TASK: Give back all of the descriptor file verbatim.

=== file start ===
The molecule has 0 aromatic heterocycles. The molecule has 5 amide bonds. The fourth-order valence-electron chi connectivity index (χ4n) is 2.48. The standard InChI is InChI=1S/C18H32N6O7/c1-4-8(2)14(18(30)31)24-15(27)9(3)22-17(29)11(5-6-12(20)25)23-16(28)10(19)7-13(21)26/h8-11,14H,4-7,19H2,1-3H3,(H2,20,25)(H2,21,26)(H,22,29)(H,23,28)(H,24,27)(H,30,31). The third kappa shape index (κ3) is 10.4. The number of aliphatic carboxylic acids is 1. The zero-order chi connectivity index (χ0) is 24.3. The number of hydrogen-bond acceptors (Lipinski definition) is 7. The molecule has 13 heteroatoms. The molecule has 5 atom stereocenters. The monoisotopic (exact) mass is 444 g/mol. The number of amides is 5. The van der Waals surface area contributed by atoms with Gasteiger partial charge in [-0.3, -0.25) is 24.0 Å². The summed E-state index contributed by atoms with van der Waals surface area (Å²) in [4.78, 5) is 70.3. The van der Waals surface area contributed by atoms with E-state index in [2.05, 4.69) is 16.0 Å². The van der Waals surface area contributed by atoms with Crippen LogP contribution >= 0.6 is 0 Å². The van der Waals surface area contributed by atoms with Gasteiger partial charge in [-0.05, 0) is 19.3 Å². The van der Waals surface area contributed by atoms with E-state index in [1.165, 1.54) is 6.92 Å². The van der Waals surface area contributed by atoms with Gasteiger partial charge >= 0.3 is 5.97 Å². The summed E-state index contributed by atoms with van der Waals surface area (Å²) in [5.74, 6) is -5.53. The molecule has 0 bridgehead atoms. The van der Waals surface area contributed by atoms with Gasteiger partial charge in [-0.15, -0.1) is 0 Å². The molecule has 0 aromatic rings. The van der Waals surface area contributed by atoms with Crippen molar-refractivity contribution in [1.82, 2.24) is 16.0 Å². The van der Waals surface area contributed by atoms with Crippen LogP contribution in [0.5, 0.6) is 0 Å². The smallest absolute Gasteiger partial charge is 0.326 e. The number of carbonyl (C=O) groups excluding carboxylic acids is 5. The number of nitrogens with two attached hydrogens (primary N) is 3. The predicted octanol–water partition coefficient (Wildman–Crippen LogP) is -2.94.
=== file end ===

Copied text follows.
The molecule has 0 aromatic heterocycles. The molecule has 5 amide bonds. The fourth-order valence-electron chi connectivity index (χ4n) is 2.48. The standard InChI is InChI=1S/C18H32N6O7/c1-4-8(2)14(18(30)31)24-15(27)9(3)22-17(29)11(5-6-12(20)25)23-16(28)10(19)7-13(21)26/h8-11,14H,4-7,19H2,1-3H3,(H2,20,25)(H2,21,26)(H,22,29)(H,23,28)(H,24,27)(H,30,31). The third kappa shape index (κ3) is 10.4. The number of aliphatic carboxylic acids is 1. The zero-order chi connectivity index (χ0) is 24.3. The number of hydrogen-bond acceptors (Lipinski definition) is 7. The molecule has 13 heteroatoms. The molecule has 5 atom stereocenters. The monoisotopic (exact) mass is 444 g/mol. The number of amides is 5. The van der Waals surface area contributed by atoms with Gasteiger partial charge in [-0.3, -0.25) is 24.0 Å². The summed E-state index contributed by atoms with van der Waals surface area (Å²) in [4.78, 5) is 70.3. The van der Waals surface area contributed by atoms with E-state index in [2.05, 4.69) is 16.0 Å². The van der Waals surface area contributed by atoms with Crippen LogP contribution >= 0.6 is 0 Å². The van der Waals surface area contributed by atoms with Gasteiger partial charge in [-0.05, 0) is 19.3 Å². The van der Waals surface area contributed by atoms with E-state index in [1.165, 1.54) is 6.92 Å². The van der Waals surface area contributed by atoms with Gasteiger partial charge >= 0.3 is 5.97 Å². The summed E-state index contributed by atoms with van der Waals surface area (Å²) in [5.74, 6) is -5.53. The molecule has 0 bridgehead atoms. The van der Waals surface area contributed by atoms with Gasteiger partial charge in [-0.15, -0.1) is 0 Å². The molecule has 0 aromatic rings. The van der Waals surface area contributed by atoms with Crippen molar-refractivity contribution in [1.82, 2.24) is 16.0 Å². The van der Waals surface area contributed by atoms with Crippen LogP contribution in [0.5, 0.6) is 0 Å². The smallest absolute Gasteiger partial charge is 0.326 e. The number of carbonyl (C=O) groups excluding carboxylic acids is 5. The number of nitrogens with two attached hydrogens (primary N) is 3. The predicted octanol–water partition coefficient (Wildman–Crippen LogP) is -2.94.